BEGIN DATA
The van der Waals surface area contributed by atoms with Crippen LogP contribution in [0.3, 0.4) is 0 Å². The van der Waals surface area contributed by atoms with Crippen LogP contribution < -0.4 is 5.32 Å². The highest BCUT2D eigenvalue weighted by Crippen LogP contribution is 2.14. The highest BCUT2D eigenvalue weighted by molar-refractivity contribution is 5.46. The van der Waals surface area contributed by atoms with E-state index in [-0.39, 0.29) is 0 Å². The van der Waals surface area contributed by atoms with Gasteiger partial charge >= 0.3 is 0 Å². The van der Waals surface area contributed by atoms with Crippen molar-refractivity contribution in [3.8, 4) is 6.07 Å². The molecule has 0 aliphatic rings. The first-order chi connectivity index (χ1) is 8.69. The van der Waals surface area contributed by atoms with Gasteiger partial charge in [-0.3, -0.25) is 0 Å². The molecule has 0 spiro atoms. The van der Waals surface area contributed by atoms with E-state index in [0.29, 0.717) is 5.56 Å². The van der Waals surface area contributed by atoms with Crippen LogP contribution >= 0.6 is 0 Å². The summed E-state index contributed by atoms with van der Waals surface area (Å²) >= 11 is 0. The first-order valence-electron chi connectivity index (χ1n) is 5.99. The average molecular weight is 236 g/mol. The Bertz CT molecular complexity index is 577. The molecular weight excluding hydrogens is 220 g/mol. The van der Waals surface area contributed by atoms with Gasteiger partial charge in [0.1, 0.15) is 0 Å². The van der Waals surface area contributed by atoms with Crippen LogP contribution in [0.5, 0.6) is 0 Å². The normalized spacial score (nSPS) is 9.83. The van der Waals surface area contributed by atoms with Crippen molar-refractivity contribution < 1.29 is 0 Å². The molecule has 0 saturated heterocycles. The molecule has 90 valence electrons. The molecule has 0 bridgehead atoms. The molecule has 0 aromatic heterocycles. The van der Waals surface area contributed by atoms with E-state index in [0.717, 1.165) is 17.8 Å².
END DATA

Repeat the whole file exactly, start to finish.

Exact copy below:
The van der Waals surface area contributed by atoms with Crippen LogP contribution in [0.3, 0.4) is 0 Å². The van der Waals surface area contributed by atoms with Crippen LogP contribution < -0.4 is 5.32 Å². The highest BCUT2D eigenvalue weighted by Crippen LogP contribution is 2.14. The highest BCUT2D eigenvalue weighted by molar-refractivity contribution is 5.46. The van der Waals surface area contributed by atoms with E-state index in [-0.39, 0.29) is 0 Å². The van der Waals surface area contributed by atoms with Gasteiger partial charge >= 0.3 is 0 Å². The van der Waals surface area contributed by atoms with Crippen molar-refractivity contribution in [3.8, 4) is 6.07 Å². The molecule has 0 aliphatic rings. The first-order chi connectivity index (χ1) is 8.69. The van der Waals surface area contributed by atoms with Gasteiger partial charge in [-0.3, -0.25) is 0 Å². The molecule has 0 spiro atoms. The van der Waals surface area contributed by atoms with E-state index in [0.29, 0.717) is 5.56 Å². The van der Waals surface area contributed by atoms with Crippen LogP contribution >= 0.6 is 0 Å². The summed E-state index contributed by atoms with van der Waals surface area (Å²) >= 11 is 0. The first-order valence-electron chi connectivity index (χ1n) is 5.99. The average molecular weight is 236 g/mol. The Bertz CT molecular complexity index is 577. The molecular weight excluding hydrogens is 220 g/mol. The van der Waals surface area contributed by atoms with Gasteiger partial charge in [0.1, 0.15) is 0 Å². The van der Waals surface area contributed by atoms with Crippen LogP contribution in [0.5, 0.6) is 0 Å². The normalized spacial score (nSPS) is 9.83. The van der Waals surface area contributed by atoms with Crippen molar-refractivity contribution < 1.29 is 0 Å². The molecule has 0 saturated heterocycles. The molecule has 90 valence electrons. The molecule has 0 bridgehead atoms. The molecule has 0 aromatic heterocycles. The van der Waals surface area contributed by atoms with E-state index in [0.717, 1.165) is 17.8 Å².